Poker domain seizures involved complex criminal activity specifically targeted at the United States.
Yesterday the online gambling world was rocked by the seizure of five poker domain names used by three large online poker companies.
The domain names were seized by the FBI from PokerStars, Full Tilt Poker, and Absolute Poker. According to Compete.com, FullTiltPoker.com gets around 1 million unique visitors a month.
Some people are drawing references to the Kentucky gambling domain seizures and recent seizures from ICE Homeland Security Investigations.
I think drawing parallels here is a mistake. This case is completely different.
At issue isn’t that these companies operated online businesses outside the U.S. that are illegal in the U.S. It’s more than that. The government alleges that the companies:
1. Tricked banks into processing gambling payment transactions by making them think they were e-commerce payments for other goods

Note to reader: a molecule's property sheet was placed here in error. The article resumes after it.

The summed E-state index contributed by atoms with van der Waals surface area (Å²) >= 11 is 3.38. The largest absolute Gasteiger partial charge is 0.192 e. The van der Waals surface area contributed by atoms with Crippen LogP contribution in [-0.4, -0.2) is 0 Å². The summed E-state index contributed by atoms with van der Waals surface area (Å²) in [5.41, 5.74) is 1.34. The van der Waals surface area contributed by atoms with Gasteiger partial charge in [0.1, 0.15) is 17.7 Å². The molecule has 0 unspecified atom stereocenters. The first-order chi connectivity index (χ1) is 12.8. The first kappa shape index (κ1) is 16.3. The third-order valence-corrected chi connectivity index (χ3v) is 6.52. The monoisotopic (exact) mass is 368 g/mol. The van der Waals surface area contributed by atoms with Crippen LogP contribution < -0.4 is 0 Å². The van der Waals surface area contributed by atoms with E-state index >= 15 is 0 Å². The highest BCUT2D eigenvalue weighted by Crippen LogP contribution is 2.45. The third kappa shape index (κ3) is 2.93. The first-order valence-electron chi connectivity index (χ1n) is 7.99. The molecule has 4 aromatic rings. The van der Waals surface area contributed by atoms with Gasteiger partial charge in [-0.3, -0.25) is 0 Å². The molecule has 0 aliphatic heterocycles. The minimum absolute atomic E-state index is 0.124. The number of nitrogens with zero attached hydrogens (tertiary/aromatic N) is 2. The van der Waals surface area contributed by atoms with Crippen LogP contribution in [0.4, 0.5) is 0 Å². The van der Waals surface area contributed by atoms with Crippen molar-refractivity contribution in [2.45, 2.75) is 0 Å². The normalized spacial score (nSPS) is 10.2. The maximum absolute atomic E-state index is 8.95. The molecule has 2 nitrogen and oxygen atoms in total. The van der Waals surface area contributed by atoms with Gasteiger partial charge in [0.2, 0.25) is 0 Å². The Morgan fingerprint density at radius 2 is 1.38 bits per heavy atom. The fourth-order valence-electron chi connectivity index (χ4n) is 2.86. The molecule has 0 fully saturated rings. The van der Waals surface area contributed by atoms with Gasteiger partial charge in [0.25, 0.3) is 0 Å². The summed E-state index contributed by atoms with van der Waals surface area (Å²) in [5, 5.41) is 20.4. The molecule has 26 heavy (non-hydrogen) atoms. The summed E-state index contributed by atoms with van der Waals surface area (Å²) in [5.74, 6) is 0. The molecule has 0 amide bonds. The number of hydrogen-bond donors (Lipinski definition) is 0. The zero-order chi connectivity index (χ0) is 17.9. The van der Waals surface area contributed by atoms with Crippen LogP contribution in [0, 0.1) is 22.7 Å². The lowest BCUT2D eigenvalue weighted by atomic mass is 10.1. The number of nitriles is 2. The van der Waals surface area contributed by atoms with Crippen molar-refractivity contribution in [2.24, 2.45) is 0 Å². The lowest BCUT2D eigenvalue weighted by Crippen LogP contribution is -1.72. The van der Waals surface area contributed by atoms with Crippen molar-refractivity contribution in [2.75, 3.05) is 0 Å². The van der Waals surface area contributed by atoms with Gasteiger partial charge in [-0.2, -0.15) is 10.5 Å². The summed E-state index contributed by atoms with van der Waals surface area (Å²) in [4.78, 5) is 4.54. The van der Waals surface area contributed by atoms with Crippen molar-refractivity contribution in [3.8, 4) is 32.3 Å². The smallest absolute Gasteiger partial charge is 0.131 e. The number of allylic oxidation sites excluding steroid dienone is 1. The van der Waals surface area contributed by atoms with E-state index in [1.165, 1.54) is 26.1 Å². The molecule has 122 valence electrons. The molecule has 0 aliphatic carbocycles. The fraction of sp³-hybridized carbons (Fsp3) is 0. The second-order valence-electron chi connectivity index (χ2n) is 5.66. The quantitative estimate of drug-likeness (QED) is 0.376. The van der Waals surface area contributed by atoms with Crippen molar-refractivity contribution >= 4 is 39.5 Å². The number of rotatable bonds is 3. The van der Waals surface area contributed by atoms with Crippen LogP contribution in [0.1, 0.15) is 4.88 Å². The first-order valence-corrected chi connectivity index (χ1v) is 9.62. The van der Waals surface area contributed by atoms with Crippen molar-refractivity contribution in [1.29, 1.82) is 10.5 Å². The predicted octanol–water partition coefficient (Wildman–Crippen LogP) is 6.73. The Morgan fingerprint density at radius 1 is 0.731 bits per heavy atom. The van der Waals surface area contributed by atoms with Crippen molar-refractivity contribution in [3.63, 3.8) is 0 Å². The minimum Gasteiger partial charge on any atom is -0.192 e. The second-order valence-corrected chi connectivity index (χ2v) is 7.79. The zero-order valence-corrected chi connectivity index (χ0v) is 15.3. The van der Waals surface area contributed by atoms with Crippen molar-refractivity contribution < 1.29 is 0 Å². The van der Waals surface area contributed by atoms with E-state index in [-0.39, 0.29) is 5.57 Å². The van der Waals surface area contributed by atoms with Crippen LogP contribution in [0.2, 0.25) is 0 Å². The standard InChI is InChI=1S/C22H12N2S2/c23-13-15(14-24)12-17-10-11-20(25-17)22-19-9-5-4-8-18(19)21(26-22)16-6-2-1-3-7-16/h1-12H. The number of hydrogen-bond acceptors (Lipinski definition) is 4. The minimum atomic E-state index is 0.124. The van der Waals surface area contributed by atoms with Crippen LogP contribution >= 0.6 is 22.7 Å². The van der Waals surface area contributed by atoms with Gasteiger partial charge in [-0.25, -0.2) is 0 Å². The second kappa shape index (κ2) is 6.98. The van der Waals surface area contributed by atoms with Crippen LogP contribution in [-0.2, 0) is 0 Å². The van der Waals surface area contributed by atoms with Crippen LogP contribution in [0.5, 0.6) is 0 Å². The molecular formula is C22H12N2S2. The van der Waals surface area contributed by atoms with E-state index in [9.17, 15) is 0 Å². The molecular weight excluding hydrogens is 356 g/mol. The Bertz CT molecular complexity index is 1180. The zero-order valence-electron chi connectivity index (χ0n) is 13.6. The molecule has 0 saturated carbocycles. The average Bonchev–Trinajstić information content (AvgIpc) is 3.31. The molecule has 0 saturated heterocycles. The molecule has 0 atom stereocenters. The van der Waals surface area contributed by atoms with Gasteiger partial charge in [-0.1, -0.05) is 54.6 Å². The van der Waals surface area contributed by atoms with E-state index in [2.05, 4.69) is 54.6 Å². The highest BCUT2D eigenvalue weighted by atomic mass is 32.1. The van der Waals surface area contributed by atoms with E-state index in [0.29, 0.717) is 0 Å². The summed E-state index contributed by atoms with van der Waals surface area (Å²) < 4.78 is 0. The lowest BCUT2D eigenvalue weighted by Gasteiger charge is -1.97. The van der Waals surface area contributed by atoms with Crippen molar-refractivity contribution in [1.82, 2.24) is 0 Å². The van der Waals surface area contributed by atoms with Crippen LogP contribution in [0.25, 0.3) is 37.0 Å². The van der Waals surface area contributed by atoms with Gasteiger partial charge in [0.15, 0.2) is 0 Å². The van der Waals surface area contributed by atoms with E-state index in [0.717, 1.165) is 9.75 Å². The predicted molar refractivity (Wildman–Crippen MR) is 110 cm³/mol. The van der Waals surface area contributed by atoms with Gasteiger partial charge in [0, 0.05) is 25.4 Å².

2. Invested in struggling banks to get them to illegally process gambling payments
Indeed, if you run an online gambling site and didn’t do any of the above, the U.S. government isn’t targeting you nor your domain names. Even if they are on .com, which is managed by the U.S.-based registry VeriSign.
Should the domain names that were used to run a criminal enterprise specifically targeting the U.S. have been seized? Well, if you get caught bringing drugs into the U.S. on a boat, both your drugs and the boat used to commit the crime will be seized.
Now let’s switch gears to another question: if you’re running a questionable site should you go with a country code domain name with a different jurisdiction?
Well, is what you’re doing legal in the country that the ccTLD belongs to?
For example, you don’t want to run a porn or gambling site on a UAE domain.
Also ask yourself if the country is stable and if it has a history of not changing its domain name policies on a whim.
It’s also worth noting that a number of ccTLDs are managed by registries based in the United States. It might be harder to avoid jurisdiction than you think.